Not your typical spring break

Story by Emily Albrent

While some students will lap in the sunshine and beaches of exotic locales, others will spend spring break on a service trip.

UW-Eau Claire’s program Alternative Spring Break  gives students a chance to help others over the week-long break, said coordinator of student leadership Katy Rand.

“It is a service-based immersion trip,” Rand said. “We work with organizations in Indianapolis with homelessness and poverty and just service leadership in general.”

According to the Alternative Spring Break website, the trip will return to Indianapolis for the third year in a row. It is limited to 20 students and will be from March 18-23. It costs $325, which includes lodging, travel, meals and activities. It is five days of assistance to organizations that need volunteers, one of which is Rebuilding the Wall.

Jakob Broesch, a senior who went on the trip last year, said that Rebuilding the Wall was a great experience.

“It does a similar thing like Habitat for Humanity,” Broesch said. “It helps people who are too poor for Habitat for Humanity.”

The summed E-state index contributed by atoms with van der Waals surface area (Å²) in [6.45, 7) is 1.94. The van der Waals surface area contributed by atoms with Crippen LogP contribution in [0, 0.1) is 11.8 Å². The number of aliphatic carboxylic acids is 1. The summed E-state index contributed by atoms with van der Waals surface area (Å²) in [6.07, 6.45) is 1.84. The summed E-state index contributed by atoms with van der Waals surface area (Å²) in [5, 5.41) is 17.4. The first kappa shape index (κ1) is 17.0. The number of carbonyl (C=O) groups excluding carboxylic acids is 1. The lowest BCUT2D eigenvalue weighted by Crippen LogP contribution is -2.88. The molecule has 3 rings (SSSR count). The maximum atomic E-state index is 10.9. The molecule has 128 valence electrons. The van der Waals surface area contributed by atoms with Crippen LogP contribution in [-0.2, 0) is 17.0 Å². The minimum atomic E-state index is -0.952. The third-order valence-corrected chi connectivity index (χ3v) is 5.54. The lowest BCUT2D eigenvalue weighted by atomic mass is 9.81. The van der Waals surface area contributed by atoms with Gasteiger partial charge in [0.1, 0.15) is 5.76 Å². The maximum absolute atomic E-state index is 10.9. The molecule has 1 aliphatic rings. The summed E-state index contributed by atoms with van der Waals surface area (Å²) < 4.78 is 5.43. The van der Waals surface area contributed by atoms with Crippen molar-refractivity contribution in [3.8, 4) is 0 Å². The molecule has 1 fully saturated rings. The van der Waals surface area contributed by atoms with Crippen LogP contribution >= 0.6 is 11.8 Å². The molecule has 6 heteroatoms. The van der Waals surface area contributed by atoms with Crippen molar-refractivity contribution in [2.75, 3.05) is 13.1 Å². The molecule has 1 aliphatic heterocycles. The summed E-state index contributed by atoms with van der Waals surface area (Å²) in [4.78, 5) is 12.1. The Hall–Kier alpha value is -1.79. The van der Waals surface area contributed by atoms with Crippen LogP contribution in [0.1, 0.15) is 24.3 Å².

Not only will students have the chance to help out others in need, but Rand said students will earn 15 hours of service-learning. Rand said that this is an amazing way to
accomplish half of the required hours in  little under a week.

Sophomore Stephen Kahlow found the experience very rewarding.

“Every little thing we did, no matter how meaningless it seemed, had a big significance on the people’s lives in the area, which is one of the coolest parts,” Kahlow said.

The trip is not only a chance to give to others, but to also learn more about the people that are
involved in the program  and to make friends.

“We would stay up to two in the morning and play cards or have a bonfire and s’mores,” Kahlow said. “It is a busy couple of days, but it is a good use of a spring break.”

The trip is also a great opportunity to meet others that you may not normally meet at Eau Claire, Rand said.

“It caters to a lot of different majors and from freshmen to graduate students,” she said. “We’ve had a whole bunch of different populations from this campus that have gone on this experience.”

The trip also gives students a chance to grow more as an individual and to become a better leader.

“At the point that I went, I felt that I was pretty well developed in my leadership abilities, but this helped me to see a whole different view point on it,” Broesch said.

Rand said she hopes the Alternative Spring Break program will be expanding in the near future.